“This prayer from the Rwala Bedouin people belongs to a richly complex ritual performed by the women when drought threatens. Terrified and trusting, the women create a “Rain Mother” from a stick and women’s clothing, and then girls, led by the woman selected to carry Rain Mother, process from tent to tent chanting a song such as the one that appears below….In the third verse, the leader is weeping because she sees a beloved camel weakening from thirst, perhaps dying, which hints at the catastrophic loss of animals, crops, and human life that may life just ahead.”

O Mother of Rain, rain upon us!

Moisten the cloak of our shepherd.

O Mother of Rain, rain upon us!
Quench our thirst with torrential rains.
O Mother of Rain, rain upon us!
Give us our portion from Allah’s stores.
O Mother of Rain, rain upon us!
Cause torrents of water to fall over us.

O Mother of rain, rain upon us!
We are tormented by this thirst.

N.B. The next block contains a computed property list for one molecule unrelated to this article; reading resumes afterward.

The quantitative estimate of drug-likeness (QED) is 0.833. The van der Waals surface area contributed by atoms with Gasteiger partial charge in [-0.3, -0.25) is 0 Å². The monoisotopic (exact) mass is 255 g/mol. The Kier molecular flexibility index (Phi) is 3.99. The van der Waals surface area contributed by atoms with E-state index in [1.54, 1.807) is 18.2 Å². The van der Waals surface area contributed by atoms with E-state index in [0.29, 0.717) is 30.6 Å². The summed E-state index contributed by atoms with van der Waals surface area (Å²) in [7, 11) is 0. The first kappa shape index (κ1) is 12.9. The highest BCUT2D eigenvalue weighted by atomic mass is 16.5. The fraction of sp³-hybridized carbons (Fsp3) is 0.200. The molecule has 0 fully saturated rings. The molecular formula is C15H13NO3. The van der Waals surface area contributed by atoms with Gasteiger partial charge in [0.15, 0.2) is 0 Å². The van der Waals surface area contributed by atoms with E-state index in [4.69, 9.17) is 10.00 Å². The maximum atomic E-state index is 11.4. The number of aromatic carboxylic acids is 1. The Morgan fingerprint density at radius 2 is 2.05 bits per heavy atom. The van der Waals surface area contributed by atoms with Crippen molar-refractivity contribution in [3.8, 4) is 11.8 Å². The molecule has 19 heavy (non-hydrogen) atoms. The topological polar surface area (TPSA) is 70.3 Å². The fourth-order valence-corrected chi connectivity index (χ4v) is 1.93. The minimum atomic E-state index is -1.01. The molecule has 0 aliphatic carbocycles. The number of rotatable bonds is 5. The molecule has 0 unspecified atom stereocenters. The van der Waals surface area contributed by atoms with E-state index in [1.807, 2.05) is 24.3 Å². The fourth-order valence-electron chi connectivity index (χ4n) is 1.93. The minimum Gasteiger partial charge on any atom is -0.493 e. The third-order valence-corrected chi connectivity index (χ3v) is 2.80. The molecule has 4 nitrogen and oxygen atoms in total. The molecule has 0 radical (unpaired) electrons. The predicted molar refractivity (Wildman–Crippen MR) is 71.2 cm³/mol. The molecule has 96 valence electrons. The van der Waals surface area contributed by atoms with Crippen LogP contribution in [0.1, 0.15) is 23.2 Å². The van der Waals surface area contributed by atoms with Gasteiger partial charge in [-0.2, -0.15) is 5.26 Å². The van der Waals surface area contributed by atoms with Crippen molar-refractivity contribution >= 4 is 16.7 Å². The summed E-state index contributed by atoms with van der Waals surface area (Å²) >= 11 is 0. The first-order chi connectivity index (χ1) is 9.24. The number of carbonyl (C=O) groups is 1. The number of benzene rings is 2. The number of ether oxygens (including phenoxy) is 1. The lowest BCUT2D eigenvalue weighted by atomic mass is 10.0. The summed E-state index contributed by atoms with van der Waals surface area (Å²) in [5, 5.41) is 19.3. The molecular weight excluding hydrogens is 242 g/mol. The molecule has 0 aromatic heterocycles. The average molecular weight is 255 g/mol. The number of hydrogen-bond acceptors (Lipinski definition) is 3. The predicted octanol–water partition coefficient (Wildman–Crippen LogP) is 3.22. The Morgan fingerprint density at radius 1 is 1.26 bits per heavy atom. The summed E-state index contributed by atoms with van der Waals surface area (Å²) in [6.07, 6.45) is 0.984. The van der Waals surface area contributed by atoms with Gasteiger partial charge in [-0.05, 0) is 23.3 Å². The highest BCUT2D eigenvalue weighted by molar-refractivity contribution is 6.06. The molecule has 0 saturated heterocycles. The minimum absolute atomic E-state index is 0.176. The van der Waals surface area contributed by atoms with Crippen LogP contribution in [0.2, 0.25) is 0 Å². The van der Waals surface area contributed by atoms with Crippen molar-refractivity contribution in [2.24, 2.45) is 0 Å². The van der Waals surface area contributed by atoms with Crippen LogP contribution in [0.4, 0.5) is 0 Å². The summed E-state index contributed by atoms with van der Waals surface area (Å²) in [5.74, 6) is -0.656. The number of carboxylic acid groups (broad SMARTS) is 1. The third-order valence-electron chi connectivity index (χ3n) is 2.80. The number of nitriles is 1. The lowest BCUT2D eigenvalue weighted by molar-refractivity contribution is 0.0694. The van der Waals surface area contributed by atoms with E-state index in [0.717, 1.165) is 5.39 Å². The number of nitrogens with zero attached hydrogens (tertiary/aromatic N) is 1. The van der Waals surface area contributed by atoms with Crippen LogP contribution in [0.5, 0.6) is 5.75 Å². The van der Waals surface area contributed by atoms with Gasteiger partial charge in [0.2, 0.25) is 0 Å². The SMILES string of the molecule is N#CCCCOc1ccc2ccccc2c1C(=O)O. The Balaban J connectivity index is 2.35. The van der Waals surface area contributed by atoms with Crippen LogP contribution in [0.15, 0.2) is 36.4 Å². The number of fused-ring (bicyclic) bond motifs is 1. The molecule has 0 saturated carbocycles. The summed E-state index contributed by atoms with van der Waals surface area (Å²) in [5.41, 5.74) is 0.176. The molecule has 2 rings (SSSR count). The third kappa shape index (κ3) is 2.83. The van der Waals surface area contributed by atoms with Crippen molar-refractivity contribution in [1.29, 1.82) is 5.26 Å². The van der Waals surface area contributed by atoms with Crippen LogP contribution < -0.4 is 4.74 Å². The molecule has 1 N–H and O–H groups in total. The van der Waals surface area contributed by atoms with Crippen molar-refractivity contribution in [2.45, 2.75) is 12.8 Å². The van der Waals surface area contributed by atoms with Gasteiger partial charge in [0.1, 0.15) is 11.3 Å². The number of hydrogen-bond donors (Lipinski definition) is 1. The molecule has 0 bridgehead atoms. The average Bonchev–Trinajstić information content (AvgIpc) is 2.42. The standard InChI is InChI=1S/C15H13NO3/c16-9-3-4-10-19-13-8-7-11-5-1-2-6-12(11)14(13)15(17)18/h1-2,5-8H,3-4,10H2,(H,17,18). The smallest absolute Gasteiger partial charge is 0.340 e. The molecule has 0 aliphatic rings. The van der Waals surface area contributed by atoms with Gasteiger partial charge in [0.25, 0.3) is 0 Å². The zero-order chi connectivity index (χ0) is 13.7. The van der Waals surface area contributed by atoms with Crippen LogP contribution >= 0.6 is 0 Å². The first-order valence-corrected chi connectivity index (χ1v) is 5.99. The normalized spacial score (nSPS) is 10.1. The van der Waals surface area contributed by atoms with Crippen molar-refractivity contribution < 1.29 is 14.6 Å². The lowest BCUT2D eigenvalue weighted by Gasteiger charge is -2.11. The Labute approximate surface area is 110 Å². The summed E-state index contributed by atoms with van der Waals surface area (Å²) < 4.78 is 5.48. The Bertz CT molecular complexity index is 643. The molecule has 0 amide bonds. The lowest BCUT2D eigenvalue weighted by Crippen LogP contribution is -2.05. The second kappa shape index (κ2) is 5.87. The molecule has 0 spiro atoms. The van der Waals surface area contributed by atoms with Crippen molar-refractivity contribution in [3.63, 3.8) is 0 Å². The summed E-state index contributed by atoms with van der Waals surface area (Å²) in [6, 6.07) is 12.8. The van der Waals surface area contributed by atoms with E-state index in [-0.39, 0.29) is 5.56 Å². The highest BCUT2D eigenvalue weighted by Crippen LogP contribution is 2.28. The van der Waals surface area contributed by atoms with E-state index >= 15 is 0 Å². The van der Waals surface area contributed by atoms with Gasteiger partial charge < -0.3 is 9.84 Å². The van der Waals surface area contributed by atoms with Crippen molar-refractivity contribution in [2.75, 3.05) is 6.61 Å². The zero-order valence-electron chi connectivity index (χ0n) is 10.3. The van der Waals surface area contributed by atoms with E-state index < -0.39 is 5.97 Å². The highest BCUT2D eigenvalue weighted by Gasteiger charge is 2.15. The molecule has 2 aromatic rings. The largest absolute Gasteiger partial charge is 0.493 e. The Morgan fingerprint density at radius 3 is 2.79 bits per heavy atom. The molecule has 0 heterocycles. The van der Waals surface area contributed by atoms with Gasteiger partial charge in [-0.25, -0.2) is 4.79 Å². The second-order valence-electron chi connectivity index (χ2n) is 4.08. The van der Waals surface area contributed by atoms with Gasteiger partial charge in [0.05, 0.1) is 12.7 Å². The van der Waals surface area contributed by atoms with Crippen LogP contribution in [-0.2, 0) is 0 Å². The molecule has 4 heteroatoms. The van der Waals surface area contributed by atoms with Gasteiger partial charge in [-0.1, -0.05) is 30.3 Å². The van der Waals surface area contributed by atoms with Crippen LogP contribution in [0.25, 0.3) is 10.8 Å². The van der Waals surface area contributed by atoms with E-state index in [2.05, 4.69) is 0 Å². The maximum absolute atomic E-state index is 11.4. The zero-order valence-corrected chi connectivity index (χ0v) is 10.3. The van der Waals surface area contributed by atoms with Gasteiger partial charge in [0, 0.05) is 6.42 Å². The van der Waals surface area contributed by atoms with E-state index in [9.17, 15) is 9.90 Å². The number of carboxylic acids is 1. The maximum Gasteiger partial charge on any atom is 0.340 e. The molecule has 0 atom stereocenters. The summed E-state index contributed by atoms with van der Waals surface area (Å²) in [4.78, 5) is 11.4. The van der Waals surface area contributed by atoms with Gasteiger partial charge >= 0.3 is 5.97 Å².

O Mother of rain, have mercy on us,
Dust clouds are making us blind.
O Mother of Rain, come to our aid,
The specter of death speeds toward us.
O Mother of Rain, O famished one,
The great cold is destroying us.

Place me upon my camel.
Hold back whoever would restrain me.
The tears of my eyes are used up.
Spent for those who have already gone.

The news on our own doorstep, if we’re paying attention, can readily evoke this depth of longing for balance in nature and provision of every creature’s needs.

Additional reading:
Sacred Voices: Essential Women’s Wisdom Through the Ages, edited by Mary Ford-Grabowsky (San Francisco: HarperSanFrancisco, 2002).

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